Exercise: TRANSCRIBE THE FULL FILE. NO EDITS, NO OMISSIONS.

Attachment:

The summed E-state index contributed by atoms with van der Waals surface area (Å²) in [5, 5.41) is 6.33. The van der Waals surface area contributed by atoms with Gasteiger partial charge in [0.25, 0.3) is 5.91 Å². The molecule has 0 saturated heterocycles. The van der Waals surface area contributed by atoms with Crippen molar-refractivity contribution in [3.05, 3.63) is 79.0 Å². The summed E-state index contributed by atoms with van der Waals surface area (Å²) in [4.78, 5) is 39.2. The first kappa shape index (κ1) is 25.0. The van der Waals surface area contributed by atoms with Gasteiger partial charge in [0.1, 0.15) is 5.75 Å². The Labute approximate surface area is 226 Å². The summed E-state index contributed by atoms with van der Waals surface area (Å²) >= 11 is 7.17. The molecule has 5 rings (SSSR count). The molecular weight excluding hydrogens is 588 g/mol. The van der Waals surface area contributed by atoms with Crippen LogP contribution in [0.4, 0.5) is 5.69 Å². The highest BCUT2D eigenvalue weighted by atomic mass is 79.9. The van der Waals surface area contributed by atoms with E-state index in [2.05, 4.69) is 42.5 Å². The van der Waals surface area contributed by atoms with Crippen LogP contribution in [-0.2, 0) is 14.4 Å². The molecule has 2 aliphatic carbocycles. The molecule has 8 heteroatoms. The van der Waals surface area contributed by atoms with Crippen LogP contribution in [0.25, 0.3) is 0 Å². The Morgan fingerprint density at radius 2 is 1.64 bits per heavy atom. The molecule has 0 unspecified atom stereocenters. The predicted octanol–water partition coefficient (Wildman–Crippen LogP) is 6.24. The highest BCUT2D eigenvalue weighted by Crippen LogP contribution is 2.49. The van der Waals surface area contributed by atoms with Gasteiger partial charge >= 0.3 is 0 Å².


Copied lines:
The summed E-state index contributed by atoms with van der Waals surface area (Å²) in [5, 5.41) is 6.33. The van der Waals surface area contributed by atoms with Gasteiger partial charge in [0.25, 0.3) is 5.91 Å². The molecule has 0 saturated heterocycles. The van der Waals surface area contributed by atoms with Crippen molar-refractivity contribution in [3.05, 3.63) is 79.0 Å². The summed E-state index contributed by atoms with van der Waals surface area (Å²) in [4.78, 5) is 39.2. The first kappa shape index (κ1) is 25.0. The van der Waals surface area contributed by atoms with Gasteiger partial charge in [0.1, 0.15) is 5.75 Å². The Labute approximate surface area is 226 Å². The summed E-state index contributed by atoms with van der Waals surface area (Å²) >= 11 is 7.17. The molecule has 5 rings (SSSR count). The molecular weight excluding hydrogens is 588 g/mol. The van der Waals surface area contributed by atoms with Crippen LogP contribution in [0.4, 0.5) is 5.69 Å². The highest BCUT2D eigenvalue weighted by atomic mass is 79.9. The van der Waals surface area contributed by atoms with E-state index in [2.05, 4.69) is 42.5 Å². The van der Waals surface area contributed by atoms with Crippen LogP contribution in [-0.2, 0) is 14.4 Å². The molecule has 2 aliphatic carbocycles. The molecule has 8 heteroatoms. The van der Waals surface area contributed by atoms with Crippen LogP contribution in [0.25, 0.3) is 0 Å². The Morgan fingerprint density at radius 2 is 1.64 bits per heavy atom. The molecule has 0 unspecified atom stereocenters. The predicted octanol–water partition coefficient (Wildman–Crippen LogP) is 6.24. The highest BCUT2D eigenvalue weighted by Crippen LogP contribution is 2.49. The van der Waals surface area contributed by atoms with Gasteiger partial charge >= 0.3 is 0 Å².